> The problem is that in India, mastering is non existent. The better
> studios will use a finalizer and call it mastering (usually killing)
> and a few big releases might go abroad. Mostly to the UK. So asking
> amatures to fish out almost as much as they paid me ($100 going by
> www.massivemastering.com rates) to get a song mastered might take a
> little convincing.

In the US, $100 for mastering a song is dirt cheap. I'm sure there are
some people who do a decent job for that, but the well equipped
mastering houses will charge much more than that. Can they get what
you consider a good job for $100? In fact, if you only got $100 for
recording the song, you're working pretty cheap, too. But then I guess
that's the way things are in India. It's so hard to compare costs in
countries with a different economic scale.

One consideration is what the band plans to do with the recording. If
it's for auditions to get club gigs, it probalby doesn't need to be
mastered. Same if it's for broadcast on local radio stations, like if
they get an on-air interview. If they're collecting material for an
eventual CD, it might be better until they have the whole project
completed and then have all the songs mastered at one time so the
album holds together.

I have no respect for metal music. I figure it's pretty much
self-mastered - everything as loud as it can be all the time. Are you
sure it needs anything more than peak limiting to squeeze the last dB
out of the boombox? How's your bass monitoring? Could there be
something down there that should go away that you don't hear? Or is
the bass weak because you have a node in your room that's boosting it
acoustically so you mix to compensate?


--
I'm really Mike Rivers (mrivers@d-and-d.com)
However, until the spam goes away or Hell freezes over,
lots of IP addresses are blocked from this system. If
you e-mail me and it bounces, use your secret decoder ring
and reach me here: double-m-eleven-double-zero at yahoo
Anonymous
December 18, 2004 11:49:01 PM

Archived from groups: rec.audio.pro (More info?)

In article <1103392007.893310.200780@f14g2000cwb.googlegroups.com> nitinsidhu@indiatimes.com writes:

> The problem being not many engineers here understand music, or are
> educated in this feild.

Sadly that's true here, or, related to this, people who understand
their own music try to be engineers. <g>

> Can I ask for a favour? The link i posted www.massivemastering.com .
> Could you gimme and opinion.

I didn't listen to the samples, but judging from the text, they seem
to at least understand the components of mastering and have some
reasonable gear. I'm not sure how good a room they have, but I guess
the results will tell you that.

> I heard his metal master demo. Though the
> somg mix i ding like, the mastering did seem to make a difference in
> the sound. But i feel the mix was still bad.

Some mixing mistakes can be improved in mastering, but not everything.
Lots of times the best advice a mastering engineer can give to a
client is to try mixing it again, with some suggestions as to what's
weak and can't be brought out in the mastering process. If you're
satisfied with your mixes, that they're well balanced and that
everything that needs to be heard can be heard, then you're probably
OK here.

> mostly a demo. but they want it to be good, for themselves. Later
> theyll incorporate it into an EP. All underground stuff.

Sounds like it should be mastered at some point. Unless it doesn't
sound very good now (and mastering may or may not help that) since
it's a one-song demo it isn't going to be directly compared with
anything, so if the level is a little low, the listener can turn up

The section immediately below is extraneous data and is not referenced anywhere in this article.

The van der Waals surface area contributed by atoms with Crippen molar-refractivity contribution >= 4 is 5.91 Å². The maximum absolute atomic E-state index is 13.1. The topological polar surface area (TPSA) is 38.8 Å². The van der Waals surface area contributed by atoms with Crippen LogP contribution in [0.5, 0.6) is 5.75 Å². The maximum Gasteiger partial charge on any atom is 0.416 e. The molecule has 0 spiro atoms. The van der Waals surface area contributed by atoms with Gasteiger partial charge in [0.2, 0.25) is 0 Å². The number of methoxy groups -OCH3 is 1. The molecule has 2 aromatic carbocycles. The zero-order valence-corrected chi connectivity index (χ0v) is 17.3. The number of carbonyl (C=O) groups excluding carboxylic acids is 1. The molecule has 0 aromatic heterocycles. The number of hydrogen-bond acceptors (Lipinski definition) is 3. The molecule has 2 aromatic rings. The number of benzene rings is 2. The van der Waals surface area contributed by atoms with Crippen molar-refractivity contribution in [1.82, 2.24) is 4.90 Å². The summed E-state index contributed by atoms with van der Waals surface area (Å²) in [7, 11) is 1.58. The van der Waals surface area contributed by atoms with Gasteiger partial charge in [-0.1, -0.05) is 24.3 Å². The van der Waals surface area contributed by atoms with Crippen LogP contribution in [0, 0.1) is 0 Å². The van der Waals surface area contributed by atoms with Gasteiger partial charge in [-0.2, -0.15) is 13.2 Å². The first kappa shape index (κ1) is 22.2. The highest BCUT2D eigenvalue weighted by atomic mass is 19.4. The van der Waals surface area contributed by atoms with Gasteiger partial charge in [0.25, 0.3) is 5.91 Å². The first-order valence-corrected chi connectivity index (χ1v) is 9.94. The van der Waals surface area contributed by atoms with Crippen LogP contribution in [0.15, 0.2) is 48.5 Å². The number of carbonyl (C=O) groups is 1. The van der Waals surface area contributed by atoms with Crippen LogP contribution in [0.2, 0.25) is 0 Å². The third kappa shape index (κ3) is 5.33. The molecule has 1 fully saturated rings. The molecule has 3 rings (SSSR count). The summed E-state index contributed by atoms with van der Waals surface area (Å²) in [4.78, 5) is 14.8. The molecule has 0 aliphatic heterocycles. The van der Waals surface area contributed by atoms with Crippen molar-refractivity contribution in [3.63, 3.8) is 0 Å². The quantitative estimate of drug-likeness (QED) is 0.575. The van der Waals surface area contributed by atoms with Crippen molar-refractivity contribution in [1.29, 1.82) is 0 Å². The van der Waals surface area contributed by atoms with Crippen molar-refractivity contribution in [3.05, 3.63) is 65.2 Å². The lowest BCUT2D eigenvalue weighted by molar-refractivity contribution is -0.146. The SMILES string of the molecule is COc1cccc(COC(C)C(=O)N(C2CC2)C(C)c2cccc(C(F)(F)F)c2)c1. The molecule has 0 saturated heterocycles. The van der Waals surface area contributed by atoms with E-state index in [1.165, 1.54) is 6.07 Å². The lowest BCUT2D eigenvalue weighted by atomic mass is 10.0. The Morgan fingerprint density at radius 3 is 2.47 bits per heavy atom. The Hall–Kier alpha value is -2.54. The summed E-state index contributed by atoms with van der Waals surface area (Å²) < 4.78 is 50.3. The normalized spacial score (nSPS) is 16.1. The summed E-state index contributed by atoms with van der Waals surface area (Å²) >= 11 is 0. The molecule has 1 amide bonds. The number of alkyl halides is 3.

his volume control. What's important is that the band sound like a
band that can play.

> My bass monitoring is weak. I use a pair of Events TR6's in an
> untreated room. I have a node at bout 113hz. Im aware of that and the
> node develops behind my monitoring postion. I make sure i regularly
> test my mix across many systems in varying locations to make sure im
> not missing out or boosting the bass. I have been kinda content so far.

Sounds like you understand your limitations. If you can play a CD that
you like and the low end of your mixes sounds like that, then you're
probably OK with the exception that there may be some stuff down below
the range of your monitors that's not musically valuable and is
wasting energy. You can probably safely put it through a pretty steep
high pass filter at about 40 Hz.


--
I'm really Mike Rivers (mrivers@d-and-d.com)
However, until the spam goes away or Hell freezes over,
lots of IP addresses are blocked from this system. If
you e-mail me and it bounces, use your secret decoder ring
and reach me here: double-m-eleven-double-zero at yahoo
Anonymous
December 19, 2004 6:02:53 AM

Archived from groups: rec.audio.pro (More info?)

On 18 Dec 2004 09:46:47 -0800, "Sidhu" <nitinsidhu@indiatimes.com>
wrote:

>> In the US, $100 for mastering a song is dirt cheap. I'm sure there
>are
>> some people who do a decent job for that, but the well equipped
>>SNIP

While you're on the subject, how much of a difference would a small to
intermediate mastering house make to a mix VS say, a TC Finalizer? I'm
not expecting George Marino/Sterling Sound type of master, nor do I
have the resources to pay for it.
Anonymous
December 19, 2004 7:16:33 PM

Archived from groups: rec.audio.pro (More info?)

"Mr Tuvok" <tuvok@vulcan.net> wrote in message
news:rqr9s01im60morhp42qvvn3snekp80msee@4ax.com...
> On 18 Dec 2004 09:46:47 -0800, "Sidhu" <nitinsidhu@indiatimes.com>
> >> In the US, $100 for mastering a song is dirt cheap. I'm sure there
> >are
> >> some people who do a decent job for that, but the well equipped
> >>SNIP
>
> While you're on the subject, how much of a difference would a small to
> intermediate mastering house make to a mix VS say, a TC Finalizer? I'm
> not expecting George Marino/Sterling Sound type of master, nor do I
> have the resources to pay for it.

Silly question without knowing Exactly what is to be done.
I'll run as many songs as you like through a compressor and or reverb and or
EQ, at $100 a pop. That's what *some* people call mastering. And probably
all you'll get at that price.

You may need to pay more for someone who knows, and is prepared and able to
find out, what really needs to be done.

TonyP.
!